Ms. Shirley Atkinson, Wildlife Health & Health Policy – Southern Africa, AHEAD Program

Dr. Montira Pongsiri, Planetary Health Alliance Science Policy Advisor

Dr. María Forzán, Senior Research Associate in Wildlife Pathology

Dr. Mani Lejeune, Director of Clinical Parasitology and Senior Extension Associate at the Animal Health Diagnostic Center


ABOUT THE AUTHOR: Zack Dvornicky-Raymond is a current second-year vet student interested in wildlife conservation and One Health, and hopes to pursue a career focused on reproduction and population management in endangered/threatened wild species.

Lab of O Bird Cams: Barred Owl

Banner from Cornell Lab of Ornithology.

Check out the Cornell Lab of Ornithology Barred Owl live camera feed, where a female barred owl is incubating 3 eggs!

Update (April 5, 2017) – The chicks are hatching!

From the Lab of Ornithology newsletter:

What to watch for: During the day you can listen to the sounds of spring arrive to the forests as the female incubates her eggs. At night, watch as the male owl delivers a steady stream of interesting prey items … to the nest box and listen for the owls’ classic “whoo-cooks-for-you?” hooting duets. After hatching, it takes only 4 to 5 weeks for the owlets to transform from close-eyed, downy fluffballs to fierce, sometimes clumsy youngsters before setting out to explore the world. …

Share what you see and hear with us on the cam’s Twitter feed, @WBU_Owls, and join us in learning more about these secretive and adaptable predators.

Happy National Wildlife Week 2017!

Every year, the National Wildlife Federation (NWF) hosts National Wildlife Week (this year, Monday March 13th through Friday March 17th).  NWW is an education program aimed at increasing wildlife awareness among K-12 students.  This year’s campaign includes a bracket where kids can vote each day for their favorite animals, learn about each species’ life and habitat, symbolically adopt the animals and read about programs that aid in their conservation.

China’s Promise: stopping the trade in elephant ivory

A message brought to you by the Cornell Elephant Listening Project.

In a time of global uncertainty and increased tension, elephants have just been given their best chance of survival since the start of Africa’s exploitation centuries ago. China’s president Xi Jinping has followed through on an agreement with Barak Obama to commit to a timetable for reducing the brutal demand for ivory that is wiping out Africa’s elephants.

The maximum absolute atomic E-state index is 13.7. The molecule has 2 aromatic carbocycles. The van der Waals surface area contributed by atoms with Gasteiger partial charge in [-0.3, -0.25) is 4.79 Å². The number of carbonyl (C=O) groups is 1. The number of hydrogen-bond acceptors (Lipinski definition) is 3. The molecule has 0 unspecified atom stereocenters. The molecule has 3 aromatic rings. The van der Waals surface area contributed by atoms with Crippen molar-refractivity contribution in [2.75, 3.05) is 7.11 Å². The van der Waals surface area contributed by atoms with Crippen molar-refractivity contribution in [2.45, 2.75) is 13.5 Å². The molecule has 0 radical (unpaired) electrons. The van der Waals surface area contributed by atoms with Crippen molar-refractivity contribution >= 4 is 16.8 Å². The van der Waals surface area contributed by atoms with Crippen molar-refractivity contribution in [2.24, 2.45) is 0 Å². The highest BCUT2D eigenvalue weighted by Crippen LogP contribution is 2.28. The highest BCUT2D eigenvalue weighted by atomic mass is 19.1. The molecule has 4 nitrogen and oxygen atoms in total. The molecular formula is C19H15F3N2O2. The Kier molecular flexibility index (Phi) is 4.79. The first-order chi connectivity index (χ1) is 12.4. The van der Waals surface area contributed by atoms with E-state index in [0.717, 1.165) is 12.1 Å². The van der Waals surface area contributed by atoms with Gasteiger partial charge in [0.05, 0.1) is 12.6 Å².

China has promised that it will have stopped domestic trade in ivory by the end of 2017. China represents the world’s largest ivory market.  If the bottom drops out of the market, the incentives to kill will drop, too.

As WildAid said so well:

“When the buying stops, the killing can too”

We need to recognize that ending trade will be very difficult, and it is important to empathize with the many artisans who will lose jobs.  But this is intervention is a critical step towards saving the African elephant, and it is intervention on a scale that will make a difference.

While it is our responsibility to recognize positive steps, we also must raise our voices when needed so that the promise is kept.  Spread the news about this trade ban, and help China receive recognition for following through on this important promise.

The bar has been set – thank you, China.

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March 3rd: World Wildlife Day!

On 20 December 2013, at its 68th session, the United Nations General Assembly (UNGA) proclaimed 3 March, the day of signature of the Convention on International Trade in Endangered Species of Wild Fauna and Flora (CITES), as UN World Wildlife Day to celebrate and raise awareness of the world’s wild animals and plants. The UNGA resolution also designated the CITES Secretariat as the facilitator for the global observance of this special day for wildlife on the UN calendar.